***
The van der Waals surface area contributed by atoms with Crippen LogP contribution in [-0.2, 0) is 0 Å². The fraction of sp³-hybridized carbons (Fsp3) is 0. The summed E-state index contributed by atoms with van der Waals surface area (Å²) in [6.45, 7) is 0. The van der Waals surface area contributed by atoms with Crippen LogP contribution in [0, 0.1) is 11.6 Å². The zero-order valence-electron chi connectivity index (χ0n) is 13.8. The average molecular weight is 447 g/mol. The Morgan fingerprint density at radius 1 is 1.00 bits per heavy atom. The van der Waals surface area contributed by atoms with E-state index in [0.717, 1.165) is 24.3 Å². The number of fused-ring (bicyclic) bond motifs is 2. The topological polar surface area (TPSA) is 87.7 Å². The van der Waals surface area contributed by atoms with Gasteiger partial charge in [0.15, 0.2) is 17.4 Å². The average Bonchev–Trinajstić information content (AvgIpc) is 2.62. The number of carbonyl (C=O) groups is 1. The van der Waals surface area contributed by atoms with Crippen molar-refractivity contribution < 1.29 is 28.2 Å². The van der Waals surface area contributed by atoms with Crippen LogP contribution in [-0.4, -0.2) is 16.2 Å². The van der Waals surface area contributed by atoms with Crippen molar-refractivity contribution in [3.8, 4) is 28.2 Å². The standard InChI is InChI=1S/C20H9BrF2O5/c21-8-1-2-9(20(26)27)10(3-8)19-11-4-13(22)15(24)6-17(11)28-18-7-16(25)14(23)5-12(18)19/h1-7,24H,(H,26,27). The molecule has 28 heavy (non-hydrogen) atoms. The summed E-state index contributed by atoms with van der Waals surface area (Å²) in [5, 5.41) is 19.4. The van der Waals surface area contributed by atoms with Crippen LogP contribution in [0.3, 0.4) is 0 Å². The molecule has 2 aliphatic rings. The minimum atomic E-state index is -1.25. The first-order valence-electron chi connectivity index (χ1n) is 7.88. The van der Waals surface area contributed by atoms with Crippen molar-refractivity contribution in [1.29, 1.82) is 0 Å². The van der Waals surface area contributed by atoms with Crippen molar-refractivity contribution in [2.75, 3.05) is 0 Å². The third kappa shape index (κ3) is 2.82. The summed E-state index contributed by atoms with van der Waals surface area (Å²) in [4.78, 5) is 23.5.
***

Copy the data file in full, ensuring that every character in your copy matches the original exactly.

The van der Waals surface area contributed by atoms with Crippen LogP contribution in [-0.2, 0) is 0 Å². The fraction of sp³-hybridized carbons (Fsp3) is 0. The summed E-state index contributed by atoms with van der Waals surface area (Å²) in [6.45, 7) is 0. The van der Waals surface area contributed by atoms with Crippen LogP contribution in [0, 0.1) is 11.6 Å². The zero-order valence-electron chi connectivity index (χ0n) is 13.8. The average molecular weight is 447 g/mol. The Morgan fingerprint density at radius 1 is 1.00 bits per heavy atom. The van der Waals surface area contributed by atoms with E-state index in [0.717, 1.165) is 24.3 Å². The number of fused-ring (bicyclic) bond motifs is 2. The topological polar surface area (TPSA) is 87.7 Å². The van der Waals surface area contributed by atoms with Gasteiger partial charge in [0.15, 0.2) is 17.4 Å². The average Bonchev–Trinajstić information content (AvgIpc) is 2.62. The number of carbonyl (C=O) groups is 1. The van der Waals surface area contributed by atoms with Crippen molar-refractivity contribution < 1.29 is 28.2 Å². The van der Waals surface area contributed by atoms with Crippen LogP contribution in [-0.4, -0.2) is 16.2 Å². The van der Waals surface area contributed by atoms with Crippen molar-refractivity contribution in [3.8, 4) is 28.2 Å². The standard InChI is InChI=1S/C20H9BrF2O5/c21-8-1-2-9(20(26)27)10(3-8)19-11-4-13(22)15(24)6-17(11)28-18-7-16(25)14(23)5-12(18)19/h1-7,24H,(H,26,27). The molecule has 28 heavy (non-hydrogen) atoms. The summed E-state index contributed by atoms with van der Waals surface area (Å²) in [5, 5.41) is 19.4. The van der Waals surface area contributed by atoms with Crippen LogP contribution in [0.3, 0.4) is 0 Å². The molecule has 2 aliphatic rings. The minimum atomic E-state index is -1.25. The first-order valence-electron chi connectivity index (χ1n) is 7.88. The van der Waals surface area contributed by atoms with Crippen molar-refractivity contribution in [1.29, 1.82) is 0 Å². The van der Waals surface area contributed by atoms with Crippen molar-refractivity contribution in [2.75, 3.05) is 0 Å². The third kappa shape index (κ3) is 2.82. The summed E-state index contributed by atoms with van der Waals surface area (Å²) in [4.78, 5) is 23.5.